That’s just one example among many. Increasingly, incumbents are paying more attention to the harmonisation of their cloud vendor landscape. They are actively seeking opportunities to co-develop their capabilities—think Microsoft and Nuance Biometrics, Salesforce integration with AWS Connect, Adobe Campaign Manager and Content Manager working with cloud CRM providers—to enhance the value they can achieve by harnessing the combinatorial power of their partner network. At the same time, parts of the value chain are increasingly being re-imagined by fintechs, injecting not only next-generation technologies and capabilities, but also modern engineering practices amongst IT teams.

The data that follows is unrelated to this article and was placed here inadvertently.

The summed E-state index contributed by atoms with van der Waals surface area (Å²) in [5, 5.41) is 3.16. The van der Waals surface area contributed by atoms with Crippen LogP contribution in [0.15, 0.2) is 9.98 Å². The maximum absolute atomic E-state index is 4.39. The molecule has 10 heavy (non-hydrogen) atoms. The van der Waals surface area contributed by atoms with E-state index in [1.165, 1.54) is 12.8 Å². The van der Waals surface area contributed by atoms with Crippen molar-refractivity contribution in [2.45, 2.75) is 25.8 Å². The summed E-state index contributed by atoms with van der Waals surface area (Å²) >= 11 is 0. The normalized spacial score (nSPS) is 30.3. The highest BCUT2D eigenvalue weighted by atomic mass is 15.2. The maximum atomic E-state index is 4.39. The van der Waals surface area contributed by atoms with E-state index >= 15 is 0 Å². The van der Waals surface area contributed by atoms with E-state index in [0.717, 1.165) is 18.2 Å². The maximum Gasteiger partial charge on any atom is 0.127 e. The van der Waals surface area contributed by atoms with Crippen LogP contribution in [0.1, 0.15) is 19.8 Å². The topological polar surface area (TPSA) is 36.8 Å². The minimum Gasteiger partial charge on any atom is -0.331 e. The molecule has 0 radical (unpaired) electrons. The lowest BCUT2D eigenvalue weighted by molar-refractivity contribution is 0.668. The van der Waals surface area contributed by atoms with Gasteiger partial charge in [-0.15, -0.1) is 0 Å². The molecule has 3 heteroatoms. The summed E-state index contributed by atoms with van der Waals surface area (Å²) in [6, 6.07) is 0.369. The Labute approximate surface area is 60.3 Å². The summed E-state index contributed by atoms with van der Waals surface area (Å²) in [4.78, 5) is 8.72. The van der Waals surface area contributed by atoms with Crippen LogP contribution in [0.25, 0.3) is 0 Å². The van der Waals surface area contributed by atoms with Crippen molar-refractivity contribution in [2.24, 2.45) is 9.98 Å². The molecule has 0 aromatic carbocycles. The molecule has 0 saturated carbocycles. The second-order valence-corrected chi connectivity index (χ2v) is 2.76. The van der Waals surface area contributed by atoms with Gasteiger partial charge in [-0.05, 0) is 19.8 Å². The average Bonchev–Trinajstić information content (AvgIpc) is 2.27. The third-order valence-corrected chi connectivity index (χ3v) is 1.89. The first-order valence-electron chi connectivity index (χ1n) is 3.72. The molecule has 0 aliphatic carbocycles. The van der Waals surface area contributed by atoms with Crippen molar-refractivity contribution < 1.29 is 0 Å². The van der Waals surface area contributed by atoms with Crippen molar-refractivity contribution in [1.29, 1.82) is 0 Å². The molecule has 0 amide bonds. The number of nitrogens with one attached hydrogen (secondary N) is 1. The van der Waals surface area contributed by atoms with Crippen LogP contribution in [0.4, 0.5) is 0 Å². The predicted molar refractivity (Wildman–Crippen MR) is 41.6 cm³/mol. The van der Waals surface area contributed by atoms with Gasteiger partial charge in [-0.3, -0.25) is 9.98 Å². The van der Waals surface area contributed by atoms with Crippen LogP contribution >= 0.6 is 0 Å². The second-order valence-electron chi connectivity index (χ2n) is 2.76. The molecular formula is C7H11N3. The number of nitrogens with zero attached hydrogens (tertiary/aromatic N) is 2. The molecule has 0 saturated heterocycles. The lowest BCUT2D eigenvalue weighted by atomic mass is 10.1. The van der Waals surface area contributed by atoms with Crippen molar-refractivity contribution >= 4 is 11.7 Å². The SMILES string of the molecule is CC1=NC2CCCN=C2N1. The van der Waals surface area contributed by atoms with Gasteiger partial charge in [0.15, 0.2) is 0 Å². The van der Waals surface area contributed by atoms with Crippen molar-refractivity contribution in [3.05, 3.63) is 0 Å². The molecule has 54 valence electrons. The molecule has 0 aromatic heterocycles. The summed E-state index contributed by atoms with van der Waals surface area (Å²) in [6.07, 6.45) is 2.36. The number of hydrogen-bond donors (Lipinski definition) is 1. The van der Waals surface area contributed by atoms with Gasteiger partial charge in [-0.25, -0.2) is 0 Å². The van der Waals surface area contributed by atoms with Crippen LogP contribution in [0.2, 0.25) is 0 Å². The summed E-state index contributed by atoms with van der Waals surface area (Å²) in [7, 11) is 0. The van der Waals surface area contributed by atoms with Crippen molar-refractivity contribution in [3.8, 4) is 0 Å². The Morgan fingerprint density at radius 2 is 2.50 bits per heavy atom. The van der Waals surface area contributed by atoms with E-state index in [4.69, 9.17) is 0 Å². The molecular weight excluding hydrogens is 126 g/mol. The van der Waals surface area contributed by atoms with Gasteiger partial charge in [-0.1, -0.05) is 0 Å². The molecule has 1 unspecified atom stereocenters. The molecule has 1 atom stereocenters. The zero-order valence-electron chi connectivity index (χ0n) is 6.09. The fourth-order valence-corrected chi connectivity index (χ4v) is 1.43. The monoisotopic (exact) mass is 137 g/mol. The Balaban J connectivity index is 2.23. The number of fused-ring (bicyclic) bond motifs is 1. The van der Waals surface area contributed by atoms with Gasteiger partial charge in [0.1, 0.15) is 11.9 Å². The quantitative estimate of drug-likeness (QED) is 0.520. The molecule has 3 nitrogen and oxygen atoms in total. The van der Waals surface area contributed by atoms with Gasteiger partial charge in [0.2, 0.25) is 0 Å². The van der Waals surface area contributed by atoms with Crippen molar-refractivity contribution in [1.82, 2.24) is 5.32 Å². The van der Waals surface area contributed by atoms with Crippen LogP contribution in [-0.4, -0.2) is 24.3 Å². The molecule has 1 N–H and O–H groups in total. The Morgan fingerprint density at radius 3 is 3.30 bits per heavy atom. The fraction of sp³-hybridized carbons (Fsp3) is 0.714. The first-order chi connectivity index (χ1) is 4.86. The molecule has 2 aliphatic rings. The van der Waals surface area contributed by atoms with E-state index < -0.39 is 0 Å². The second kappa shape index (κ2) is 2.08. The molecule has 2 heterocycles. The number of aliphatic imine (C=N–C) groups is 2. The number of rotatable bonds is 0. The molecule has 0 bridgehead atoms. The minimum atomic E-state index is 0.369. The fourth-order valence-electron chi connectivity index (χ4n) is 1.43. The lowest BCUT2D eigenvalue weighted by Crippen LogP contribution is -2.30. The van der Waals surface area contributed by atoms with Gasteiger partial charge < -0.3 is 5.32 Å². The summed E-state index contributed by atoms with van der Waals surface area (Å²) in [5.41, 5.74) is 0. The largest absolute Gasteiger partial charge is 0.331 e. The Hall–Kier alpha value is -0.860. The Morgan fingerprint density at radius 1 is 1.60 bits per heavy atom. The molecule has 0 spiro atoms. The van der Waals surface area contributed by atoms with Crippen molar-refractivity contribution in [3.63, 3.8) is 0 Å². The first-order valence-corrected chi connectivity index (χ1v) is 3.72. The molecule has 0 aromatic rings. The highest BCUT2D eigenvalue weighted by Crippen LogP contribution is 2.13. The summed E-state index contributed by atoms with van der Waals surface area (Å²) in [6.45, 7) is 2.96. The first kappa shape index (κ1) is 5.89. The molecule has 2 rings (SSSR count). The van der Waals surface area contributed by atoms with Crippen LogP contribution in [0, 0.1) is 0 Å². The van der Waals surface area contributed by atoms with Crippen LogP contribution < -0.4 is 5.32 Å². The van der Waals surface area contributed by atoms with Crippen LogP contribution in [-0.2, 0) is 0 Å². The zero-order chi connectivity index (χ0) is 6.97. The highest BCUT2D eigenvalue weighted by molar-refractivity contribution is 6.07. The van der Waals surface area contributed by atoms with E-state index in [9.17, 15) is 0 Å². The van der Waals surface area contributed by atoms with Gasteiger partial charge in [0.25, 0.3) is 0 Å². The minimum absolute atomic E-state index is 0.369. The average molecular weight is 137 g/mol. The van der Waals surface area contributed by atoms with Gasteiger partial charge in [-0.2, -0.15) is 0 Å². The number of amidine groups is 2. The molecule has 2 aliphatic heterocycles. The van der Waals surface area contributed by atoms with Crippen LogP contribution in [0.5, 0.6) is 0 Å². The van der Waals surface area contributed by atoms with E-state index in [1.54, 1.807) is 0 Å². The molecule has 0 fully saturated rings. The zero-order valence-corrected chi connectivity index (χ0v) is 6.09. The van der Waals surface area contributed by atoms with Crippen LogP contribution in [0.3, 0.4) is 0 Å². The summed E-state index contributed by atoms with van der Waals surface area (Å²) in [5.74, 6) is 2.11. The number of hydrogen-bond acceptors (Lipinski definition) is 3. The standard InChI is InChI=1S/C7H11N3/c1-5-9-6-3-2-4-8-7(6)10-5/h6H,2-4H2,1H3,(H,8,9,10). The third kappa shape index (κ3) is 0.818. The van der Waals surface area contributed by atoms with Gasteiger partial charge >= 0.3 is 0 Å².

From tech moment of truth—to moment of trust
That’s our whistle-stop tour of this year’s Banking Technology Vision through a UK&I lens, explaining why I think this year’s trends are more urgent and resonant than ever. And it’s appropriate that our closing point centred on trust. Following the digital watershed of the pandemic, the golden opportunity for banks now is to turn this moment of truth for technology into a moment of trust on the part of customers and society. By embracing the five Tech Vision trends today, banks may set themselves on course to do just that.
I would like to thank my colleague Purnima Pratap for contributing to this blog post.